2nd Battalion, Louisiana Heavy Artillery (Confederate)
Brief History[edit | edit source]
This Battalion was authorized in October 1863, but not completely organized until February 1864. It was organized from men in the northeastern parishes and included volunteers and conscripted soldiers. It was probably organized at Columbia. The unit served at Harrisburg, Shreveport, Pineville, and Alexandria. After probably losing their cannon, the unit was attached to Brigadier General William R. Bogg's infantry brigade. The unit was disbanded near Mansfield in May 1965. 
"Units of the Confederate States Army" by Joseph H. Crute, Jr. contains no history for this unit.
Companies in this Regiment with the Counties of Origin[edit | edit source]
Men often enlisted in a company recruited in the counties where they lived though not always. After many battles, companies might be combined because so many men were killed or wounded. However if you are unsure which company your ancestor was in, try the company recruited in his county first.
Other Sources[edit | edit source]
- Beginning United States Civil War Research gives steps for finding information about a Civil War soldier. It covers the major records that should be used. Additional records are described in ‘Louisiana in the Civil War’ and ‘United States Civil War, 1861 to 1865’ (see below).
- National Park Service, The Civil War Soldiers and Sailors System, is searchable by soldier's name and state. It contains basic facts about soldiers on both sides of the Civil War, a list of regiments, descriptions of significant battles, sources of the information, and suggestions for where to find additional information.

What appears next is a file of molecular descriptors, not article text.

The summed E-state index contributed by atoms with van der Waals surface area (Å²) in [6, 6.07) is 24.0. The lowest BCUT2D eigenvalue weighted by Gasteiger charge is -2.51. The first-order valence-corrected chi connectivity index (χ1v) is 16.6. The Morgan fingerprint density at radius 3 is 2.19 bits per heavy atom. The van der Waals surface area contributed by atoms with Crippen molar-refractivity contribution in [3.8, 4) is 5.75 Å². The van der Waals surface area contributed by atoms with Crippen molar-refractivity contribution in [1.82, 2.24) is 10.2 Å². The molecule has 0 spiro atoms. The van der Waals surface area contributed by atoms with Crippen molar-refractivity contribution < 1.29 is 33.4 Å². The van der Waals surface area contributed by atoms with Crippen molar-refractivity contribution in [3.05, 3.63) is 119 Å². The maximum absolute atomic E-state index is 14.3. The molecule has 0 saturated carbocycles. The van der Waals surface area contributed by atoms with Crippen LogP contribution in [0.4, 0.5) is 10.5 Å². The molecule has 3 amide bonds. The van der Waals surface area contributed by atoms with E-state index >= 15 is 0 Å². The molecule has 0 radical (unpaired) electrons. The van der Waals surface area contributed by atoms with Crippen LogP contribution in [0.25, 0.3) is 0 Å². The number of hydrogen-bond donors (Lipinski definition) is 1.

- Louisiana in the Civil War describes many Confederate and Union sources, specifically for Louisiana, and how to find them.. These include compiled service records, pension records, rosters, cemetery records, Internet databases, published books, etc.
- United States Civil War, 1861 to 1865 describes and explains United States and Confederate States records, rather than state records, and how to find them. These include veterans’ censuses, compiled service records, pension records, rosters, cemetery records, Internet databases, published books, etc.
References[edit | edit source]
- Arthur W. Bergeron, Jr. Guide to Louisiana Confederate Military Units 1861-1865. Baton Rouge, Louisiana: Louisiana State University Press, 1989, pp.9-10.
- National Park Service, The Civil War Soldiers and Sailors System, (accessed 6 December 2010).